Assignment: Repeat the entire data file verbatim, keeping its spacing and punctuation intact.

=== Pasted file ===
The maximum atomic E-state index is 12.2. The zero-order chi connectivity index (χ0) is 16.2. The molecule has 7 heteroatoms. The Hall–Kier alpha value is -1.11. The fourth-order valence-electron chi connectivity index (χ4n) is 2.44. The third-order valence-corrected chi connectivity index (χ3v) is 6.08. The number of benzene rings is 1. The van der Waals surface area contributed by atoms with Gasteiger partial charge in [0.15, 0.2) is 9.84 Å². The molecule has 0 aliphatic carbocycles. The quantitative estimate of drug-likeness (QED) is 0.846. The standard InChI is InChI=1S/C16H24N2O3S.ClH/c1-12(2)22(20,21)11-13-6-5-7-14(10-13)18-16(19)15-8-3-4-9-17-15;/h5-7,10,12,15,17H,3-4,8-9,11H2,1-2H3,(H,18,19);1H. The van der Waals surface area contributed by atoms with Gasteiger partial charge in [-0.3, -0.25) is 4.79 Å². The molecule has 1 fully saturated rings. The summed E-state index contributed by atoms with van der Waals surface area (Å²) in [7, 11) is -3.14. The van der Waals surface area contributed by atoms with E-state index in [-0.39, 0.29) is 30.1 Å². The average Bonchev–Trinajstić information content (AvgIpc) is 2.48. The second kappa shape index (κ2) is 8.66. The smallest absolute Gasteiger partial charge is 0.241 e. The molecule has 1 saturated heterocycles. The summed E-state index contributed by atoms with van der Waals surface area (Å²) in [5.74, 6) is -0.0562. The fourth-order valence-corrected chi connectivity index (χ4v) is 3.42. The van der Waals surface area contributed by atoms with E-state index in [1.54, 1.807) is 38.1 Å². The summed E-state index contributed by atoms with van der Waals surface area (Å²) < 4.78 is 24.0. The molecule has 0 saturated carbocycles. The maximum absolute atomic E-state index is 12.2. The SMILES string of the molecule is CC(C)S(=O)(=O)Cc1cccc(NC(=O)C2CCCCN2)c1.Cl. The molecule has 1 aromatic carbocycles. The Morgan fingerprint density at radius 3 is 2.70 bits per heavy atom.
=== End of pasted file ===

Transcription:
The maximum atomic E-state index is 12.2. The zero-order chi connectivity index (χ0) is 16.2. The molecule has 7 heteroatoms. The Hall–Kier alpha value is -1.11. The fourth-order valence-electron chi connectivity index (χ4n) is 2.44. The third-order valence-corrected chi connectivity index (χ3v) is 6.08. The number of benzene rings is 1. The van der Waals surface area contributed by atoms with Gasteiger partial charge in [0.15, 0.2) is 9.84 Å². The molecule has 0 aliphatic carbocycles. The quantitative estimate of drug-likeness (QED) is 0.846. The standard InChI is InChI=1S/C16H24N2O3S.ClH/c1-12(2)22(20,21)11-13-6-5-7-14(10-13)18-16(19)15-8-3-4-9-17-15;/h5-7,10,12,15,17H,3-4,8-9,11H2,1-2H3,(H,18,19);1H. The van der Waals surface area contributed by atoms with Gasteiger partial charge in [-0.3, -0.25) is 4.79 Å². The molecule has 1 fully saturated rings. The summed E-state index contributed by atoms with van der Waals surface area (Å²) in [7, 11) is -3.14. The van der Waals surface area contributed by atoms with E-state index in [-0.39, 0.29) is 30.1 Å². The average Bonchev–Trinajstić information content (AvgIpc) is 2.48. The second kappa shape index (κ2) is 8.66. The smallest absolute Gasteiger partial charge is 0.241 e. The molecule has 1 saturated heterocycles. The summed E-state index contributed by atoms with van der Waals surface area (Å²) in [5.74, 6) is -0.0562. The fourth-order valence-corrected chi connectivity index (χ4v) is 3.42. The van der Waals surface area contributed by atoms with E-state index in [1.54, 1.807) is 38.1 Å². The summed E-state index contributed by atoms with van der Waals surface area (Å²) < 4.78 is 24.0. The molecule has 0 saturated carbocycles. The maximum absolute atomic E-state index is 12.2. The SMILES string of the molecule is CC(C)S(=O)(=O)Cc1cccc(NC(=O)C2CCCCN2)c1.Cl. The molecule has 1 aromatic carbocycles. The Morgan fingerprint density at radius 3 is 2.70 bits per heavy atom.